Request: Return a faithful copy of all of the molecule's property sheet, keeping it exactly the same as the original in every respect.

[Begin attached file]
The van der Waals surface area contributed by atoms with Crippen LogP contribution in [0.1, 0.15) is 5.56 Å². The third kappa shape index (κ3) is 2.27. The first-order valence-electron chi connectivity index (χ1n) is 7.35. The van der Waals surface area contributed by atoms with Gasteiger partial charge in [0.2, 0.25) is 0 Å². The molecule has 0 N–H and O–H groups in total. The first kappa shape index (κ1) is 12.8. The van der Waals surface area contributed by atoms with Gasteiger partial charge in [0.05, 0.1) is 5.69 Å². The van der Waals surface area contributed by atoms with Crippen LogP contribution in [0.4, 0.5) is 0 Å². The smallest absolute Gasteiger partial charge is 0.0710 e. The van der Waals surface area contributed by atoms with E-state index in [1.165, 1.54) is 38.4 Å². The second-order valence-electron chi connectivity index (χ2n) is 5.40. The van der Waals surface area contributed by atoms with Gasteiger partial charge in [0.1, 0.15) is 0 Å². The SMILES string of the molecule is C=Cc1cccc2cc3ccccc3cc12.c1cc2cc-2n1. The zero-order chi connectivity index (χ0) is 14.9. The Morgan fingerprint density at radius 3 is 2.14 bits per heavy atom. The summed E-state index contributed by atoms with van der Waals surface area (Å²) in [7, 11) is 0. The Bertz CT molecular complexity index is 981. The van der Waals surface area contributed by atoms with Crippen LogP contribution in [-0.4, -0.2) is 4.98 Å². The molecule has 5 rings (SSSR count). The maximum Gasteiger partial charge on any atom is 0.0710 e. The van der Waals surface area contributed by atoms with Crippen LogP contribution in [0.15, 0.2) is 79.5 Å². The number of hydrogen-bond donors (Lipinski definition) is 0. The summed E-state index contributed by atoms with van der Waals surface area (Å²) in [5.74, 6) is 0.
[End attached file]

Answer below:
The van der Waals surface area contributed by atoms with Crippen LogP contribution in [0.1, 0.15) is 5.56 Å². The third kappa shape index (κ3) is 2.27. The first-order valence-electron chi connectivity index (χ1n) is 7.35. The van der Waals surface area contributed by atoms with Gasteiger partial charge in [0.2, 0.25) is 0 Å². The molecule has 0 N–H and O–H groups in total. The first kappa shape index (κ1) is 12.8. The van der Waals surface area contributed by atoms with Gasteiger partial charge in [0.05, 0.1) is 5.69 Å². The van der Waals surface area contributed by atoms with Crippen LogP contribution in [0.4, 0.5) is 0 Å². The smallest absolute Gasteiger partial charge is 0.0710 e. The van der Waals surface area contributed by atoms with E-state index in [1.165, 1.54) is 38.4 Å². The second-order valence-electron chi connectivity index (χ2n) is 5.40. The van der Waals surface area contributed by atoms with Gasteiger partial charge in [0.1, 0.15) is 0 Å². The SMILES string of the molecule is C=Cc1cccc2cc3ccccc3cc12.c1cc2cc-2n1. The zero-order chi connectivity index (χ0) is 14.9. The Morgan fingerprint density at radius 3 is 2.14 bits per heavy atom. The summed E-state index contributed by atoms with van der Waals surface area (Å²) in [7, 11) is 0. The Bertz CT molecular complexity index is 981. The van der Waals surface area contributed by atoms with Crippen LogP contribution in [-0.4, -0.2) is 4.98 Å². The molecule has 5 rings (SSSR count). The maximum Gasteiger partial charge on any atom is 0.0710 e. The van der Waals surface area contributed by atoms with Crippen LogP contribution in [0.15, 0.2) is 79.5 Å². The number of hydrogen-bond donors (Lipinski definition) is 0. The summed E-state index contributed by atoms with van der Waals surface area (Å²) in [5.74, 6) is 0.